Archive for November 15th, 2009

A very bored Permian brachiopod

November 15th, 2009

boredbrach111409

COLLEGE STATION, TEXAS–I never get tired of that too-obvious joke. I found the above productid brachiopod on the last outcrop of our little Texas expedition. It has been drilled by barnacles, which leave a distinctive slit-shaped hole with a tiny little comma shape at one end. It may not look special here photographed on my backpack in the sunlight, but it is. Hard substrate communities in the Permian are still poorly known. This specimen tells us that a future trip may reveal many more such specimens.

Paleontologists (and anyone else) should be able to tell me whether these borings were produced during the life of the brachiopod or after its death. Your determination can be posted in the comments below!

Two West Texas outcrops: which looks more inviting?

November 15th, 2009

texasoutcrop111409albanyoutcrop111409COLLEGE STATION, TEXAS–The upper one is the base of the Valera Formation on US Highway 84 (N31.88196°, W99.47115°) and the lower one is the lower Bead Mountain Formation on Route 6 near Albany; both are Permian and both have delicious microconchid fossils along with much else.  You can imagine which is the more pleasant to work on.

I have been very impressed with the Permian geology of this part of Texas.  The fossils and sedimentary rocks are very accessible and sufficiently mysterious to generate at least two paleontology and sedimentology projects, including future Independent Study work by Wooster students.  Sure there are fire ants, rattlesnakes, and very fast country road driving, but it wouldn’t be Texas without them!  (And the barbecue … all beef, dry-rubbed barbecue …)

The puzzle of gypsum

November 15th, 2009

Our Permian sections on this Texas trip have had thick beds of gypsum only a meter or three beneath our fossiliferous limestones and shales.

An outcrop of sedimentary gypsum below the Valera Formation (Permian).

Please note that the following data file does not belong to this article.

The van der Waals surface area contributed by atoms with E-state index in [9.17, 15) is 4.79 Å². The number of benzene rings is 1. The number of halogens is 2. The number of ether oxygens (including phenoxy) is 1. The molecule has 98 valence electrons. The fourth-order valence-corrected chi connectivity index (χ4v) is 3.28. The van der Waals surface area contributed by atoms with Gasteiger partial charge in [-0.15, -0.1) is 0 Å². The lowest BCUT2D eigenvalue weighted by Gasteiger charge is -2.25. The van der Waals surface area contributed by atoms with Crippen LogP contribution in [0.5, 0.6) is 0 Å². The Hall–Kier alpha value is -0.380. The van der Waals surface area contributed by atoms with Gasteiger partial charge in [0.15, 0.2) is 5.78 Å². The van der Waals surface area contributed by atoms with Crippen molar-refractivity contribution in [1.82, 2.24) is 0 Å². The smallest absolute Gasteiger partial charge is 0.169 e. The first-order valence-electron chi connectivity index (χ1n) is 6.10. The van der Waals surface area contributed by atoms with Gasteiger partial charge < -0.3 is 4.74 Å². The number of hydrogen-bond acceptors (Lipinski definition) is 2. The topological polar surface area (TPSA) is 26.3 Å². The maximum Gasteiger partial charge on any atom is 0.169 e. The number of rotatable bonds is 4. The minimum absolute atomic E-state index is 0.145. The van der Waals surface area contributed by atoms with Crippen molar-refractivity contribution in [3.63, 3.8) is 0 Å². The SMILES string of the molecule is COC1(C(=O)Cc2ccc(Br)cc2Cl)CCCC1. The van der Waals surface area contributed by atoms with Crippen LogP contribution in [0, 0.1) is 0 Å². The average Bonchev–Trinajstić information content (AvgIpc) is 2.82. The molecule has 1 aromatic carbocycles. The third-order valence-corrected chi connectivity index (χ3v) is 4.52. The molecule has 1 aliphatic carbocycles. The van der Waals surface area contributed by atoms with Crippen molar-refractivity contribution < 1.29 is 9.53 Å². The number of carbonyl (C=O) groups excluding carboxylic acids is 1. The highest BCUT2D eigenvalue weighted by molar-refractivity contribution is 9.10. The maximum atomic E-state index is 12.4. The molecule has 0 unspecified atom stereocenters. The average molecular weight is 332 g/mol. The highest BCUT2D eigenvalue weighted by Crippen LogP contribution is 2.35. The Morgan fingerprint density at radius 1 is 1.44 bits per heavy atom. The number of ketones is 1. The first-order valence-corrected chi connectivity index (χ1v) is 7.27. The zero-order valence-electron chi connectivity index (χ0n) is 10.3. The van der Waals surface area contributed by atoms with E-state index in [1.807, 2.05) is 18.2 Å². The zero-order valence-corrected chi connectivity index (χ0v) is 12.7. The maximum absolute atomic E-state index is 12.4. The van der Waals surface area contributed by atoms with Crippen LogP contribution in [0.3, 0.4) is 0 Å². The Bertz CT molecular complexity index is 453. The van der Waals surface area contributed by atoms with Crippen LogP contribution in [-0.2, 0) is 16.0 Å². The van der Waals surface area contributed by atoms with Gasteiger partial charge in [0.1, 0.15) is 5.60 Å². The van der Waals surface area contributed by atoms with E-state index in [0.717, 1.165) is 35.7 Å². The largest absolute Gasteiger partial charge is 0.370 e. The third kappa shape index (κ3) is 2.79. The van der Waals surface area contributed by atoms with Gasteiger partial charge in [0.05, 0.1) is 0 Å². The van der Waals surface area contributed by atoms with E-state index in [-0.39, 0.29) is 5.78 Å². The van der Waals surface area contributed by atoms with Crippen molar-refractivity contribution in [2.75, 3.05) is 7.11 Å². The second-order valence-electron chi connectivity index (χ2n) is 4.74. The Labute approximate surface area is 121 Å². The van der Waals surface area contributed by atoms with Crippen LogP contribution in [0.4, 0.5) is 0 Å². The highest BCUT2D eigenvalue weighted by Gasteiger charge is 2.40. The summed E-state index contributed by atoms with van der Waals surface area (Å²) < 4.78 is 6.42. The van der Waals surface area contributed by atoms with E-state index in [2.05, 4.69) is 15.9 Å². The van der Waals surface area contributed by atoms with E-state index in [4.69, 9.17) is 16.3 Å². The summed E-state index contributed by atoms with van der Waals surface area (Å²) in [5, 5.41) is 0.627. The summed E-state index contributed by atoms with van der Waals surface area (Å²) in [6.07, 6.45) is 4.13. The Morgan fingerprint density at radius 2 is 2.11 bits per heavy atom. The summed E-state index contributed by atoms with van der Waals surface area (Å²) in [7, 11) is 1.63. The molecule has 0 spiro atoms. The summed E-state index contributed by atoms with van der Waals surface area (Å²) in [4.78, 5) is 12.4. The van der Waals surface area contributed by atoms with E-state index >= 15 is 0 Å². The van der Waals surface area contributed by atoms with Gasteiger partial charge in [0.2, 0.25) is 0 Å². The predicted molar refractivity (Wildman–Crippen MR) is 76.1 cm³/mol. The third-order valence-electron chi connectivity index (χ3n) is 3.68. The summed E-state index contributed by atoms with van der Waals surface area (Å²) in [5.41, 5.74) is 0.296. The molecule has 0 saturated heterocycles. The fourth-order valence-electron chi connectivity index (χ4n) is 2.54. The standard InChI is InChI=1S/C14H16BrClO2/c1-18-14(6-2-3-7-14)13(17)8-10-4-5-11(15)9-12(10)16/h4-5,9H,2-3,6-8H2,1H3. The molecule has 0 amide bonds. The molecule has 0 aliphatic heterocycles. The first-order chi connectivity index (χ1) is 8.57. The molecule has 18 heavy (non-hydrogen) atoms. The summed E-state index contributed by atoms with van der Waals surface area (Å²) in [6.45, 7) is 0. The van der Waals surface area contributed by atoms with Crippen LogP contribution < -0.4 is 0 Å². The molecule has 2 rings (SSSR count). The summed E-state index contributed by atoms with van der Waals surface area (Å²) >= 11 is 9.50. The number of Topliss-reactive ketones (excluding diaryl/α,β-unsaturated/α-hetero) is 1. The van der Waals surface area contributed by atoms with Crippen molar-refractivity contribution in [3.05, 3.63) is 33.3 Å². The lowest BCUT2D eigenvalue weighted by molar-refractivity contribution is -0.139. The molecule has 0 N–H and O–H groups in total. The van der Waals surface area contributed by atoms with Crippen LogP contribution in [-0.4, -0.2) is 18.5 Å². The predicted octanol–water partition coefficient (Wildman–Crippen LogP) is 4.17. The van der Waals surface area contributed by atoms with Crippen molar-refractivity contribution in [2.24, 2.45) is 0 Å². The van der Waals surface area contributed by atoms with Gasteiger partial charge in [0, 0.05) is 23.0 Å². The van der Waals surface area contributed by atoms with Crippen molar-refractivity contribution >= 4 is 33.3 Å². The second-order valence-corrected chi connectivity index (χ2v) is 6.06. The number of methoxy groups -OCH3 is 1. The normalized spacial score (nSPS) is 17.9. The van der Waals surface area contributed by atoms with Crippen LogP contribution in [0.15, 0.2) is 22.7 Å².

An outcrop of sedimentary gypsum below the Valera Formation (Permian).

Gypsum (calcium sulfate) is an evaporite mineral, indicating when the Permian shallow sea in this case was much saltier than normal (hypersaline).  Our fossils show a restricted nature (lower diversity than normal, and generally smaller shells), but they were still living in at least close to normal salinities.  This is especially the case with our numerous echinoids.  We even have evidence of some evaporites within our fossiliferous limestones.  It is a curious juxtaposition of depositional environments.

A new family of fossil clams from the Triassic of Israel

November 15th, 2009

The latest issue of the journal Palaeontology has an article describing a new family of large clams from the Triassic of southern Israel. The authors include Allison Mione (’05), who pursued this project as part of her geology Independent Study.

A specimen of the new clam family Ramonalinidae from the Triassic of southern Israel in Makhtesh Ramon.

A specimen of the new clam family Ramonalinidae from the Triassic of southern Israel in Makhtesh Ramon.

The Ramonalinids: a new family of mound-building bivalves of the Early Middle Triassic
by Thomas E. Yancey, Mark A. Wilson and Allison C.S. Mione

Abstract: Ramonalina n. gen. is a large thick-shelled bivalve abundant in mounds preserved in the Gevanim Formation (late Anisian, Middle Triassic) of southern Israel. This bivalve was an edgewise-recliner with a flattened anteroventral (functionally basal) surface and partially fused valves. It is the basis of a new family, the Ramonalinidae, which is descended from the myalinids through adaptation to edgewise positioning. Ligamental attachment was inadequate to hold valves together on large adults, resulting in valve displacement followed by shell secretion in the apical area that fused valves together and caused irregular growth on abapical areas. The ramonalinids formed large, nearly monospecific mounds on firm mud substrates in shallow marine waters. These are the largest Middle Triassic bivalve mounds known.

(For a well-written account of this story, please see the February 27, 2010, article by John Mangels in the Cleveland Plain Dealer.)